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Decommissioning & Environmental Sciences
The mission of the Decommissioning and Environmental Sciences (DES) Division is to promote the development and use of those skills and technologies associated with the use of nuclear energy and the optimal management and stewardship of the environment, sustainable development, decommissioning, remediation, reutilization, and long-term surveillance and maintenance of nuclear-related installations, and sites. The target audience for this effort is the membership of the Division, the Society, and the public at large.
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Fusion Science and Technology
Fukiushima Daiichi: 10 years on
The Fukushima Daiichi site before the accident. All images are provided courtesy of TEPCO unless noted otherwise.
It was a rather normal day back on March 11, 2011, at the Fukushima Daiichi nuclear plant before 2:45 p.m. That was the time when the Great Tohoku Earthquake struck, followed by a massive tsunami that caused three reactor meltdowns and forever changed the nuclear power industry in Japan and worldwide. Now, 10 years later, much has been learned and done to improve nuclear safety, and despite many challenges, significant progress is being made to decontaminate and defuel the extensively damaged Fukushima Daiichi reactor site. This is a summary of what happened, progress to date, current situation, and the outlook for the future there.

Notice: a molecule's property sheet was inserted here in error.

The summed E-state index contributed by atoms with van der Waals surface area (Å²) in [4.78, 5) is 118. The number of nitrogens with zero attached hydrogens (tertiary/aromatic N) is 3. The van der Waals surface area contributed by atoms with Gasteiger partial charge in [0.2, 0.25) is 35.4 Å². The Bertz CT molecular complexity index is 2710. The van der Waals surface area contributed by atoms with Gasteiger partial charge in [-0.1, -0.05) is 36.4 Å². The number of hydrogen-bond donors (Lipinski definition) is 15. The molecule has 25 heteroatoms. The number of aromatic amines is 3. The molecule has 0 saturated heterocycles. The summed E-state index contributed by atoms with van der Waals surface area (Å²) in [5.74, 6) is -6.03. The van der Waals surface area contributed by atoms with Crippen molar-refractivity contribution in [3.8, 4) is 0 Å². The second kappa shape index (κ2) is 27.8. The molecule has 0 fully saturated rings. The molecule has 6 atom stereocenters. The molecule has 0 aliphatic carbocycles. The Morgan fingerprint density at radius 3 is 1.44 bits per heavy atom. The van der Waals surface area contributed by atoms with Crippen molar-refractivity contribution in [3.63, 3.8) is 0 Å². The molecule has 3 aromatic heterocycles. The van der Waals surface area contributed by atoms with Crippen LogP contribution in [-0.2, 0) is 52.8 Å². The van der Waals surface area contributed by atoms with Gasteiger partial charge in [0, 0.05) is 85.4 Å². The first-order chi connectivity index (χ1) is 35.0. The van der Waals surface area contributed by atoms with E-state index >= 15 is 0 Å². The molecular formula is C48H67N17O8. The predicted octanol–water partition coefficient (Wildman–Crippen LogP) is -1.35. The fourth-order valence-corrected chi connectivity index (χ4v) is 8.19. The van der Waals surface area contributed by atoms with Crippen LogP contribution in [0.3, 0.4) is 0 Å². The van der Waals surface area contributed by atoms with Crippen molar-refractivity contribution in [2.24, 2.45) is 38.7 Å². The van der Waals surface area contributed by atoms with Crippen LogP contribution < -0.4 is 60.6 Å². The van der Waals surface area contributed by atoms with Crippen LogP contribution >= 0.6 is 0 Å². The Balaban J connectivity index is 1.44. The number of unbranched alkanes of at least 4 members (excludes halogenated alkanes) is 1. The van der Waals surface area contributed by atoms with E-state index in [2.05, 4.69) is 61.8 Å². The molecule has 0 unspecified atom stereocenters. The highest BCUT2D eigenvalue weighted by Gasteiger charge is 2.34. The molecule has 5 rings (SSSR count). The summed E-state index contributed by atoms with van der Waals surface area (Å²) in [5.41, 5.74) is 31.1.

Fusion Science and Technology | Volume 48 | Number 1 | July-August 2005 | Pages 723-730
Technical Paper | Tritium Science and Technology - Tritium in Neutrino Physics | dx.doi.org/10.13182/FST05-A1025
Articles are hosted by Taylor and Francis Online.
The discovery of neutrino oscillation proved recently that neutrinos have non-vanishing masses in contrast to their present description within the Standard Model of particle physics. However, the neutrino mass scale, which is very important for particle physics as well as for cosmology and astrophysics, cannot be resolved by oscillation experiments. The beta-decaying isotope tritium is a key isotope to search for new physics in the neutrino sector: For more than 50 years tritium has been the best isotope to search for a non-zero value of the mass of the neutrino.The recent experiments at Mainz and Troitsk have given upper limits of about 2 eV/c2. The new Karlsruhe Tritium Neutrino Experiment (KATRIN) will enhance the sensitivity on the neutrino mass by another order of magnitude down to 0.2 eV/c2. KATRIN will use a windowless gaseous tritium source, in which the tritium inventory is re-circulated and purified yielding a column density of 5 1017 molecules/cm2.Another way to search for new physics beyond the Standard Model of particle physics is to use tritium as a very strong source of low energy electron antineutrinos. The elastic cross section of low energy neutrinos on electrons allows the experiment to become sensitive to a possible magnetic moment of the neutrino.